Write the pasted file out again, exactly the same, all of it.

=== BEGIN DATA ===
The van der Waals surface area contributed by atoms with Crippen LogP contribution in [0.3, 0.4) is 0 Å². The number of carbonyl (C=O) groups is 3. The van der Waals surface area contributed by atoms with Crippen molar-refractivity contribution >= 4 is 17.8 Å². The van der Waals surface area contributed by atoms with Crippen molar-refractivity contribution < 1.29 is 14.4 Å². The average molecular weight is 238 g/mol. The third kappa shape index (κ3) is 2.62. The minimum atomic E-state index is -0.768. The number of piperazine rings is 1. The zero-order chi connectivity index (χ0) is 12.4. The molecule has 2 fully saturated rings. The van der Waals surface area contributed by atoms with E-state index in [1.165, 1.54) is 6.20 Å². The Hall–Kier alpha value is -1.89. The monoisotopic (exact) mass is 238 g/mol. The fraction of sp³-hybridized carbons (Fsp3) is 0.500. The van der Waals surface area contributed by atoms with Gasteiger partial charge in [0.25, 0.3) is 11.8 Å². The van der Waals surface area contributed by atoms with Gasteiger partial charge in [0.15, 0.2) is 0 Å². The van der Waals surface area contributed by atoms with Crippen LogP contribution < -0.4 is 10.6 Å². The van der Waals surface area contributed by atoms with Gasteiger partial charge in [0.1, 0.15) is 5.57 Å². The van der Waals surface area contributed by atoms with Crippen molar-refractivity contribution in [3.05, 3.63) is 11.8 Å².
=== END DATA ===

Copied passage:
The van der Waals surface area contributed by atoms with Crippen LogP contribution in [0.3, 0.4) is 0 Å². The number of carbonyl (C=O) groups is 3. The van der Waals surface area contributed by atoms with Crippen molar-refractivity contribution >= 4 is 17.8 Å². The van der Waals surface area contributed by atoms with Crippen molar-refractivity contribution < 1.29 is 14.4 Å². The average molecular weight is 238 g/mol. The third kappa shape index (κ3) is 2.62. The minimum atomic E-state index is -0.768. The number of piperazine rings is 1. The zero-order chi connectivity index (χ0) is 12.4. The molecule has 2 fully saturated rings. The van der Waals surface area contributed by atoms with E-state index in [1.165, 1.54) is 6.20 Å². The Hall–Kier alpha value is -1.89. The monoisotopic (exact) mass is 238 g/mol. The fraction of sp³-hybridized carbons (Fsp3) is 0.500. The van der Waals surface area contributed by atoms with Gasteiger partial charge in [0.25, 0.3) is 11.8 Å². The van der Waals surface area contributed by atoms with Gasteiger partial charge in [0.15, 0.2) is 0 Å². The van der Waals surface area contributed by atoms with Crippen LogP contribution < -0.4 is 10.6 Å². The van der Waals surface area contributed by atoms with Gasteiger partial charge in [0.1, 0.15) is 5.57 Å². The van der Waals surface area contributed by atoms with Crippen molar-refractivity contribution in [3.05, 3.63) is 11.8 Å².